We were not disappointed last Tuesday when WINEP awarded Blair its 2010 Scholar-Statesman Award. His remarks clarified a main reason why Western-Arab-Asian tensions persist, and even worsen.
Blair’s basic point was that we need a revolution in our thinking to defeat Islamic extremism by “defeating the narrative that nurtures it … The practitioners of the extremism are small in number. The adherents of the narrative stretch far broader into parts of mainstream thinking.”
And what is this narrative? It is that Islam is basically oppressed by the West, disrespected, and treated unfairly, that the military action we took post-9/11 was against countries because they are Muslim, and that in the Middle East we ignore the injustice done to Palestinians in our desire to support Israel because the Palestinians are Muslims and the Israelis predominantly Jews.
It is a narrative that now has vast numbers of assembled websites, blogs, and organizations. And of course, many of those that agree with this narrative abhor the terrorism. But as the support across the Middle East for the Muslim Brotherhood shows, far too many buy into far too much of the analysis of the extremists, if not their methodology … So in my judgment, what we should be doing instead is confronting the narrative head-on, forming an alliance across the face and across the divides of culture and civilization to defeat it.”
If Tony Blair deserves an award, it should be for cramming the maximum number of misconceptions, falsehoods and political blind spots for his own conduct into a single statement. His emphasis on the extremist “narrative” that he sees prevailing around the Islamic world is partly grounded in reality, as there are terrorists and extremists who do charge the US, UK, Israel and others in the West with being anti-Islamic. Public opinion in the Arab world does worry about what it perceives to be anti-Islamic sentiments and actions among leading Western powers, when it sees their armies and diplomats conduct policies that seem consistently to apply standards to Arabs and Muslims that are not applied to most others around the world.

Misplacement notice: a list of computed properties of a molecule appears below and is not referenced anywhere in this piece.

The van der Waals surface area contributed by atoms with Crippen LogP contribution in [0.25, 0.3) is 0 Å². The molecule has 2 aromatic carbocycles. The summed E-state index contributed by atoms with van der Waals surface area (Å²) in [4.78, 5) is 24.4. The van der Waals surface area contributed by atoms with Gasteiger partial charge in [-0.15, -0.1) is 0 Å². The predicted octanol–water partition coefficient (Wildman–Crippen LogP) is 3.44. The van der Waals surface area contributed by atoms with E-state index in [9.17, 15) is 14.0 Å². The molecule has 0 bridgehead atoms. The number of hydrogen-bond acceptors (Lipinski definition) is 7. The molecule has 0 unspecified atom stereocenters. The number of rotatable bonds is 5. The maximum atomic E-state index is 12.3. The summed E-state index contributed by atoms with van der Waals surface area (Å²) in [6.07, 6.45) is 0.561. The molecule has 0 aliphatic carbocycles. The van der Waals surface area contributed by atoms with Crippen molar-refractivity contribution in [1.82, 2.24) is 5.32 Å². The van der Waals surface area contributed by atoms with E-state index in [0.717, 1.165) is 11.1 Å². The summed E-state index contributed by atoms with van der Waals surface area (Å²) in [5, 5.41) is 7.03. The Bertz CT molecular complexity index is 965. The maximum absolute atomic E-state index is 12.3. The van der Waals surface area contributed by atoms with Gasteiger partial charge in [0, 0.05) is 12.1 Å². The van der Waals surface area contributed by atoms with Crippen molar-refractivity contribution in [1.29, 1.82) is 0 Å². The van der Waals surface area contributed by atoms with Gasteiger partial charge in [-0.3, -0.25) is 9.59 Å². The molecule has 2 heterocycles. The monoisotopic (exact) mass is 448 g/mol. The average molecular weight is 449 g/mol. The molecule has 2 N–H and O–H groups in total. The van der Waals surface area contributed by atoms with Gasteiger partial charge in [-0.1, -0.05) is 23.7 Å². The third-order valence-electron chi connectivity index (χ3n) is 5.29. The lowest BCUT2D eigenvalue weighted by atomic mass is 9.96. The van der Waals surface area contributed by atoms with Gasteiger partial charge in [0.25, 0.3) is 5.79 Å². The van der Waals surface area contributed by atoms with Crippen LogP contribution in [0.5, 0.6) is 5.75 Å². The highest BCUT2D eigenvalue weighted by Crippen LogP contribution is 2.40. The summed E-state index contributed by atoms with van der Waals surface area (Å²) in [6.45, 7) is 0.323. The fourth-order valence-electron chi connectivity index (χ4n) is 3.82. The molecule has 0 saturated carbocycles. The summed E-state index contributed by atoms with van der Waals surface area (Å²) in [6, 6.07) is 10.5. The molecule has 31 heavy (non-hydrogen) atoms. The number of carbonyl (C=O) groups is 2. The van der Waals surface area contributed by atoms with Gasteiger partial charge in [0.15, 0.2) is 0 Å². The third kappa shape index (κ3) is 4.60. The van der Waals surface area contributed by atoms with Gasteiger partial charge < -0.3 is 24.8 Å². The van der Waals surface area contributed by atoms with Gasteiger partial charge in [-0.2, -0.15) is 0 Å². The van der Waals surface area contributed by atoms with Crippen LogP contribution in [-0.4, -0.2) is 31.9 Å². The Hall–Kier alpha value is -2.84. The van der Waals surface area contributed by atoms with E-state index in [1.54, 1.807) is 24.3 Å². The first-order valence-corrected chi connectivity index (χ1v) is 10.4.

Blair fails the statesman’s and the scholar’s primary responsibility of accurately analyzing the real causes of these sentiments, and correctly gauging their intensity, linkages and consequences. He makes the common mistake that is increasingly prevalent in the US and other parts of the West – lumping together terrorist fanatics like Al-Qaeda with mainstream Islamists like the Muslim Brotherhood and also with broad swaths of public opinion in Arab-Asian lands.
His major failure – in office and still today – is that he refuses to explore seriously or accept in any manner that extremism and anti-Israeli, anti-British or anti-American sentiments in Arab-Asian and Muslim-majority lands are predominantly a response to the realities that these lands have experienced at the hands of American, British, Israeli and other allied foreign policies.
Neither Blair nor his WINEP hosts want to grapple with the uncomfortable fact that policies undertaken during Blair’s years in office, and the attitude that he continues to display today toward the nature and causes of political extremism in the Arab-Asian region, are among the elements that contribute to the ever rising cycle of tension and violence that continues to threaten both worlds – as witnessed by this week’s heightened terror alert in England and parts of Europe.
Israeli policies toward Palestinians and other Arabs – occupation, colonization, mass imprisonment, assassinations, the siege and strangulation of Gaza – in particular are a major reason for widespread Arab resentment of the US and UK governments that largely acquiesce in those policies while making happy talk about peace and justice for all.
The Blair mindset seems to say that Americans, Israelis, British and other Western people can react forcefully with war and sanctions to the policies that anger or hurt them, while Arabs, Asians and Muslim-majority societies are not allowed to activate a similar human condition and reaction.
By taking away our capacity as Middle Easterners and Asians to react to, and oppose, the actual policies on the ground of Israelis or Americans, and ascribing public sentiments in our region to faulty schooling or some mass misconception about Western anti-Islamism, Blair reminds us of precisely why the world rose up in the early and mid-20th Century against European colonialism and racism that denied much of the rest of the world both its political rights and its fundamental humanity.